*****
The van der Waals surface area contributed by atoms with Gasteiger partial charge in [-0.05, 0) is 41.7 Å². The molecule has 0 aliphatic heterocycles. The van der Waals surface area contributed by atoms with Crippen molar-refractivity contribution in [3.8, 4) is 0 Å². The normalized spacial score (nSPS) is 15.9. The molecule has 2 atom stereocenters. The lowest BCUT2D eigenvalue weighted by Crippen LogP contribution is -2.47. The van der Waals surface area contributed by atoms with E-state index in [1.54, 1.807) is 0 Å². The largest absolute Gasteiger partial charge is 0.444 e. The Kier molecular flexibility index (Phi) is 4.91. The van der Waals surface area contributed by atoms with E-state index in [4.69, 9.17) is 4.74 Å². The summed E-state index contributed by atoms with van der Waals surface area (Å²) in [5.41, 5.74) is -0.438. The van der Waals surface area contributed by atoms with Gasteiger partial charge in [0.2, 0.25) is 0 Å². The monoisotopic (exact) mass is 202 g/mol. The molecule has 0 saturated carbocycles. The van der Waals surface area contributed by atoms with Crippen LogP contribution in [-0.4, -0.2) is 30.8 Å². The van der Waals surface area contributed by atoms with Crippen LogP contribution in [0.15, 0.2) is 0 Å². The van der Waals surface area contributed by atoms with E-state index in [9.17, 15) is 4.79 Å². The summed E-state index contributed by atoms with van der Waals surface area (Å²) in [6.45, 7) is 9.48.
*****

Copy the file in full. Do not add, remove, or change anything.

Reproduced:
The van der Waals surface area contributed by atoms with Gasteiger partial charge in [-0.05, 0) is 41.7 Å². The molecule has 0 aliphatic heterocycles. The van der Waals surface area contributed by atoms with Crippen molar-refractivity contribution in [3.8, 4) is 0 Å². The normalized spacial score (nSPS) is 15.9. The molecule has 2 atom stereocenters. The lowest BCUT2D eigenvalue weighted by Crippen LogP contribution is -2.47. The van der Waals surface area contributed by atoms with E-state index in [1.54, 1.807) is 0 Å². The largest absolute Gasteiger partial charge is 0.444 e. The Kier molecular flexibility index (Phi) is 4.91. The van der Waals surface area contributed by atoms with E-state index in [4.69, 9.17) is 4.74 Å². The summed E-state index contributed by atoms with van der Waals surface area (Å²) in [5.41, 5.74) is -0.438. The van der Waals surface area contributed by atoms with Gasteiger partial charge in [0.2, 0.25) is 0 Å². The monoisotopic (exact) mass is 202 g/mol. The molecule has 0 saturated carbocycles. The van der Waals surface area contributed by atoms with Crippen LogP contribution in [-0.4, -0.2) is 30.8 Å². The van der Waals surface area contributed by atoms with Crippen LogP contribution in [0.15, 0.2) is 0 Å². The van der Waals surface area contributed by atoms with E-state index in [9.17, 15) is 4.79 Å². The summed E-state index contributed by atoms with van der Waals surface area (Å²) in [6.45, 7) is 9.48.